Nats also lost the services of Anibal Sanchez yesterday; he left in the 2nd with a hamstring issue, and is headed for the IL. He’s not been very good this season, but the Nats don’t really have an obvious guy to plug in here. Erick Fedde might be it; he’s been working as a reliever lately, and entered the game when Sanchez left, so he’d be on turn, but the prospect of his starting every fifth day does not spark joy.

    Nats won a series for the first time in a month yesterday, Trea Turner is almost certain to return tonight in time for the first of three with the Cubs, and Cubs/Nats are the Sunday Night Baseball offering this weekend, but I’ll be watching Game of Thrones.

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    • I’m starting to wonder about this Game of Thrones Thing. What is it about, kings and such? What channel is it on?

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      • Ian McShane (who guested on one episode) called it a show about “tits and dragons”.

        It was based on a series of books by George R.R. Martin, and at its core, it was basically a show about a medieval society and lots of families aspiring to rule the land, with houses allying with each other and breaking alliances as it suited their needs.

        But there were also dragons, and magic, and zombies, and it was all a hot mess by the end, mostly because the TV show went further than the source material, as Martin has been writing the next book in the series for pretty much the entire run of the TV series. The producers claim that their stories were driven by what Martin told them about how the books would end, but the story-telling was definitely different than it had been.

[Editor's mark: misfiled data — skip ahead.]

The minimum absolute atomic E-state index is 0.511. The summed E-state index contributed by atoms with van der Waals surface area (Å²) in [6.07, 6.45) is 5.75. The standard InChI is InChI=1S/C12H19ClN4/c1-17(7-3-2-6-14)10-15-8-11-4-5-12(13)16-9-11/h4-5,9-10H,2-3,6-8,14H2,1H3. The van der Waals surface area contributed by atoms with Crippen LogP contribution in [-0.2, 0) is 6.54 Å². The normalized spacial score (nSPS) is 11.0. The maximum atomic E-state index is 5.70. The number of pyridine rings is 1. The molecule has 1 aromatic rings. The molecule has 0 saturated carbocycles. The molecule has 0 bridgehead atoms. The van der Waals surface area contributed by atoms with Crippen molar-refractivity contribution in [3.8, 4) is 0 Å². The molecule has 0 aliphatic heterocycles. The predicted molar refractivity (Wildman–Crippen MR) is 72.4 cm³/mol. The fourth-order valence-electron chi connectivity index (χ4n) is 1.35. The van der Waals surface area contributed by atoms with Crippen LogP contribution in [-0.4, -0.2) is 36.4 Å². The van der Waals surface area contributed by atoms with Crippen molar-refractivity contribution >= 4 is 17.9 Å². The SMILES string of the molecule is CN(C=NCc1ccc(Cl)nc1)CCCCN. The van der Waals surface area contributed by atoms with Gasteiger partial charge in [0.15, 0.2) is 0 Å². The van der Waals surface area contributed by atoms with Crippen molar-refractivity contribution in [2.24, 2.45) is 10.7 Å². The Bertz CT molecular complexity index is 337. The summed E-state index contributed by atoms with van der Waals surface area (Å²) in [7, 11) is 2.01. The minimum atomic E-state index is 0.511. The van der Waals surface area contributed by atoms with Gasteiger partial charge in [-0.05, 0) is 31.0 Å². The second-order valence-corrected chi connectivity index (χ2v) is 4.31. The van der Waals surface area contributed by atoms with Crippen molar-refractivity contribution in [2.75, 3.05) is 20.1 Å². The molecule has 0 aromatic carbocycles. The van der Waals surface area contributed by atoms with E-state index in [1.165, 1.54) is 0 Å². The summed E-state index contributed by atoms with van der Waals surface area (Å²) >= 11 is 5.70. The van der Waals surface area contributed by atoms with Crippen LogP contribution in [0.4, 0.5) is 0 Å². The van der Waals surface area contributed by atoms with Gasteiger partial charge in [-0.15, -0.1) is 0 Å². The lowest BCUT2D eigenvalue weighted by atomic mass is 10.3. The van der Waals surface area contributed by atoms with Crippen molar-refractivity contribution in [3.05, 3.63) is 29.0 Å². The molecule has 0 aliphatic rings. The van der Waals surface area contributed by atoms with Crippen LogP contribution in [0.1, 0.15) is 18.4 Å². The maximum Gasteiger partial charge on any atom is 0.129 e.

It was on HBO; last episode was last night, but will be available on HBO on demand in perpetuity.

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  2. Scout: you forgot to mention the Orioles’ defensive suicide when down 9-7. Bases loaded infield grounder to second (the proverbial “double play ball”) INEXPLICABLY held, then 2B runs toward first, and Brain farts without tagging runner or throwing to second or first for force. Our old friend Chris Davis takes the ball, now too late for force at first and throws to plate too late to prevent score.

    I begin to understand why Chris Davis got so much support from fans and teammates early this season. Even during his record setting failure, Davis was NOT the worst excuse for a baseball player in the Orioles clubhouse.

    I am again forced to criticize the current “rebuild” strategy in baseball. “Spend as little money as possible on current player. Trade everything that can get you draft picks. Tell the fans to watch the rally monkey or sausage race or your local equivalent. Draft well, and in five years your replacement GM will have a decent team.” The problem with the tear down/rebuild process is, it takes too long. In the NBA one draft cycle can make you a contender. It takes a bit longer in the NFL but well considered draft picks arrive as starting players and good potential. In MLB, however, a ready-to-play draft pick is rare. Most spend time in the minors, and failure rate is higher. How many #1 draft picks in the last 10 years have won MVP, CY, or RoY awards?

    The MLB system includes a mix of draft, trade, and free agent signings to reach success. The teams that dispose of everything good, like the O’s and the Feesh, risk creating such disgust among fans they may not recover. They may well draw good crowds during up cycles. But such bandwagon fans don’t stick during the bad days, and why should they when ownership says “eat this crap (at full price) for the next few years to get a slim chance at the championship.”